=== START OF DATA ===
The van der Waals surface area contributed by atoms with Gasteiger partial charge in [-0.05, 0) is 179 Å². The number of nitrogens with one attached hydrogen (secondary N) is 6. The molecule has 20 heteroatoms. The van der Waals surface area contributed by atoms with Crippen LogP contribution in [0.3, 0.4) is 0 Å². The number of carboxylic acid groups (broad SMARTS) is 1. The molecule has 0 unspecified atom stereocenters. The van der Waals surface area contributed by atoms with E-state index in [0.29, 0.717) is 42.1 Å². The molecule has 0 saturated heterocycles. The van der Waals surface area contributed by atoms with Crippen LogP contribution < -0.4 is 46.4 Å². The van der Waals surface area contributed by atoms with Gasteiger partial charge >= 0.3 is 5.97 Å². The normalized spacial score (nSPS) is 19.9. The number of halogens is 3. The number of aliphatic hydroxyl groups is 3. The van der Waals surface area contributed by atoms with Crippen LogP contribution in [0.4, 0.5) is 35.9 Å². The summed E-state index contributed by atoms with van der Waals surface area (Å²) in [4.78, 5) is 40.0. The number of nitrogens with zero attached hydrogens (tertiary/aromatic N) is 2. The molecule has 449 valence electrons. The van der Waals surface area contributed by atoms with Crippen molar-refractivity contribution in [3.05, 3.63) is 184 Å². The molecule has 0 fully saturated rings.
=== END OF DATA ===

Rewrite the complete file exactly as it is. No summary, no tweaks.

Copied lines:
The van der Waals surface area contributed by atoms with Gasteiger partial charge in [-0.05, 0) is 179 Å². The number of nitrogens with one attached hydrogen (secondary N) is 6. The molecule has 20 heteroatoms. The van der Waals surface area contributed by atoms with Crippen LogP contribution in [0.3, 0.4) is 0 Å². The number of carboxylic acid groups (broad SMARTS) is 1. The molecule has 0 unspecified atom stereocenters. The van der Waals surface area contributed by atoms with E-state index in [0.29, 0.717) is 42.1 Å². The molecule has 0 saturated heterocycles. The van der Waals surface area contributed by atoms with Crippen LogP contribution < -0.4 is 46.4 Å². The van der Waals surface area contributed by atoms with Gasteiger partial charge >= 0.3 is 5.97 Å². The normalized spacial score (nSPS) is 19.9. The number of halogens is 3. The number of aliphatic hydroxyl groups is 3. The van der Waals surface area contributed by atoms with Crippen LogP contribution in [0.4, 0.5) is 35.9 Å². The summed E-state index contributed by atoms with van der Waals surface area (Å²) in [4.78, 5) is 40.0. The number of nitrogens with zero attached hydrogens (tertiary/aromatic N) is 2. The molecule has 449 valence electrons. The van der Waals surface area contributed by atoms with Crippen molar-refractivity contribution in [3.05, 3.63) is 184 Å². The molecule has 0 fully saturated rings.